If You Can’t Empathize with Your Employees, You’d Better Learn To

nov15-16-hbr-marion-barraud-leadership-850x478Empathy—the ability to read and understand other’s emotions, needs, and thoughts—is one of the core competencies of emotional intelligence and a critical leadership skill. It is what allows us to influence, inspire, and help people achieve their dreams and goals. Empathy enables us to connect with others in a real and meaningful way, which in turn makes us happier—and more effective—at work.

Many people mistakenly believe that empathy—like other emotional intelligence competencies—is something you’re born with or not. But it’s not that simple.

In fact, we all have the capacity for empathy. Neuroscientist V.S. Ramachandran’s studies have helped us understand that we have physical structures in our brains—called mirror neurons—that help us understand others’ experiences and feelings. When you walk into a meeting late where a heated discussion has been taking place and the hairs on your arms stand up, it’s not just that you’ve been able to read the body language in the room and recognized that a fight’s happening. Your mirror neurons are actually reflecting the feelings of the people present. You start feeling as they do—even though you just joined them and haven’t been involved in the fight.

Getting Better at Empathy

Developing empathy requires self-awareness, self-management, patience, endurance, and lots and lots of practice but you can learn it with time and dedication. It starts with having a dream—a vision of the future that means enough for you to put in the hard work needed to change old habits. And, you need to accept how important empathy is at work–and perhaps, as in Miguel’s case, the realization of the damage done by not having it.

Here are a few simple things you can begin to do:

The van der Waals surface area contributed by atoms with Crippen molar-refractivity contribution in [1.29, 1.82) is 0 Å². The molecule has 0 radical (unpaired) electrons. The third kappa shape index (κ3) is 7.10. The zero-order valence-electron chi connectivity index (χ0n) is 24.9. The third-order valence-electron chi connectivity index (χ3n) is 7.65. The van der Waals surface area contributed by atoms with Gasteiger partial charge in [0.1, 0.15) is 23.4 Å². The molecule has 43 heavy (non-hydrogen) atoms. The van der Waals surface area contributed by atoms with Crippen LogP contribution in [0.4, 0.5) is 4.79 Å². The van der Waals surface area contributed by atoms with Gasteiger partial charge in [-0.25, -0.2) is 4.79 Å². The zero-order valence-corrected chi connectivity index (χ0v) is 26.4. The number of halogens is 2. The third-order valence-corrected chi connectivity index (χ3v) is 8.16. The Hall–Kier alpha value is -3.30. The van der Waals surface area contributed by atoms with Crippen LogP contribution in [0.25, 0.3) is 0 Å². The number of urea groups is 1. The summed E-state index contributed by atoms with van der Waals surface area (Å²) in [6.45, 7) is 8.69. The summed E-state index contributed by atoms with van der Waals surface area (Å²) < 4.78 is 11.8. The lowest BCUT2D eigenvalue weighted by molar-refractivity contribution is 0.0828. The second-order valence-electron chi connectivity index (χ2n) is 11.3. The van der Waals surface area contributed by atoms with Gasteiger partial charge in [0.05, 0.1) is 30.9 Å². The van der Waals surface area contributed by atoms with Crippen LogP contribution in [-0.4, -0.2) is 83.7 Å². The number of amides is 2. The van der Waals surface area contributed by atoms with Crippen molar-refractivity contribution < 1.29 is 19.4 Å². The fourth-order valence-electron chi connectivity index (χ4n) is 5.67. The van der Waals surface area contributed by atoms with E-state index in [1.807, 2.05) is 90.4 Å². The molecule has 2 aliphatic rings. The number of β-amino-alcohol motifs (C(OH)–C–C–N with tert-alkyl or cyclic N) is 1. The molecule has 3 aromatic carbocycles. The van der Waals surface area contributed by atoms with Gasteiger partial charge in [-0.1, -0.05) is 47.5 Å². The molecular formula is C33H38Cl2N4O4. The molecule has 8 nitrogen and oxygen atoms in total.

1. Observe, listen, and ask questions. Pay attention to people’s body language rather than obsessing about what you’re going to say next. This can be harder than it sounds, because you have to let go of the notion that you know what’s best or have the right answer. You also need to stop assuming that you know what people were thinking and feeling—you probably don’t. And even if you are right, or partly right, there’s always more to learn if you’re quiet and curious.
  2. Avoid distractions and try to be more fully present when you are with people. This too is difficult for the simple reason that our organizations are insanely distracting. There’s always a deadline looming, a crisis to deal with, or an annoyance to put to rest. All of this takes us out of the moment and puts us into a “sky is falling” mentality. When we are in this state of mind, our bodies are poised for fight-flight—just the opposite of what we need in order to build good relationships. It is very, very tough to get out state. The only way I know to do it is through mindfulness practices like deep breathing and meditation.
  3. Stop multi-tasking. Multi-tasking is really doing more than one thing with less than your whole brain. That might be fine when you are walking and chewing gum, but it’s not ok when it comes to complex cognitive tasks or dealing with people. If you are writing an email to one person while talking with another, neither one is getting the best of you. And at least one of them knows it.

By doing these things, you set yourself up to learn and practice the deeper behaviors required for empathy—to ask people for feedback about how they perceive you rather than assuming you know; to talk about how people feel rather than dismissing people’s emotions as irrelevant or unimportant; to make them believe you see them and that you care. People want to feel loved and appreciated at work – and if you’re not giving them that, you’re not succeeding as a leader.

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